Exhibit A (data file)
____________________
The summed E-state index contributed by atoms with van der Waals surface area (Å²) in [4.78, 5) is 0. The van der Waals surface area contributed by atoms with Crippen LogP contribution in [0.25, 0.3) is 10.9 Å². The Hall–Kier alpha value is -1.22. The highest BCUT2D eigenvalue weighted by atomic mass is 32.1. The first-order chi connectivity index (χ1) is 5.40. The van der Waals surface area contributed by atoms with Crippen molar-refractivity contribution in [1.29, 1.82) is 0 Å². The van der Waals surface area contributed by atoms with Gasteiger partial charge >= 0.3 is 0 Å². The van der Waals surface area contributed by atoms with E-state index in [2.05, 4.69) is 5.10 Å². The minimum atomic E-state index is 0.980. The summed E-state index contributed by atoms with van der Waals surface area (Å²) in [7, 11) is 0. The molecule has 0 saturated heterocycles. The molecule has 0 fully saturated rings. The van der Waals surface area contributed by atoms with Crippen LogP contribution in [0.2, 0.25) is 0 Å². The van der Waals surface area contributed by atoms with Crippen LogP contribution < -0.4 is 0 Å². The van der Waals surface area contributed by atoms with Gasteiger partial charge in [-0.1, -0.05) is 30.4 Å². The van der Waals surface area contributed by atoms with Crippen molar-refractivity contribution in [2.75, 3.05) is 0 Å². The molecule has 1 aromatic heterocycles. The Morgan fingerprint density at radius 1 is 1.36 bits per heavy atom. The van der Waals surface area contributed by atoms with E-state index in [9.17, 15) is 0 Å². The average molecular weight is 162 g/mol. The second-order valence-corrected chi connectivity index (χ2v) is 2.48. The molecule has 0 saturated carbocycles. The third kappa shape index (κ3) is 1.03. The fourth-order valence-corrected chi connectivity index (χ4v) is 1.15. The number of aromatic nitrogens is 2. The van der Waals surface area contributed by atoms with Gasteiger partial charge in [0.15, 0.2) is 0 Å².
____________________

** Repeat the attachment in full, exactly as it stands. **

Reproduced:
The summed E-state index contributed by atoms with van der Waals surface area (Å²) in [4.78, 5) is 0. The van der Waals surface area contributed by atoms with Crippen LogP contribution in [0.25, 0.3) is 10.9 Å². The Hall–Kier alpha value is -1.22. The highest BCUT2D eigenvalue weighted by atomic mass is 32.1. The first-order chi connectivity index (χ1) is 5.40. The van der Waals surface area contributed by atoms with Crippen molar-refractivity contribution in [1.29, 1.82) is 0 Å². The van der Waals surface area contributed by atoms with Gasteiger partial charge >= 0.3 is 0 Å². The van der Waals surface area contributed by atoms with E-state index in [2.05, 4.69) is 5.10 Å². The minimum atomic E-state index is 0.980. The summed E-state index contributed by atoms with van der Waals surface area (Å²) in [7, 11) is 0. The molecule has 0 saturated heterocycles. The molecule has 0 fully saturated rings. The van der Waals surface area contributed by atoms with Crippen LogP contribution in [0.2, 0.25) is 0 Å². The van der Waals surface area contributed by atoms with Crippen LogP contribution < -0.4 is 0 Å². The van der Waals surface area contributed by atoms with Gasteiger partial charge in [-0.1, -0.05) is 30.4 Å². The van der Waals surface area contributed by atoms with Crippen molar-refractivity contribution in [2.75, 3.05) is 0 Å². The molecule has 1 aromatic heterocycles. The Morgan fingerprint density at radius 1 is 1.36 bits per heavy atom. The van der Waals surface area contributed by atoms with E-state index in [9.17, 15) is 0 Å². The average molecular weight is 162 g/mol. The second-order valence-corrected chi connectivity index (χ2v) is 2.48. The molecule has 0 saturated carbocycles. The third kappa shape index (κ3) is 1.03. The fourth-order valence-corrected chi connectivity index (χ4v) is 1.15. The number of aromatic nitrogens is 2. The van der Waals surface area contributed by atoms with Gasteiger partial charge in [0.15, 0.2) is 0 Å².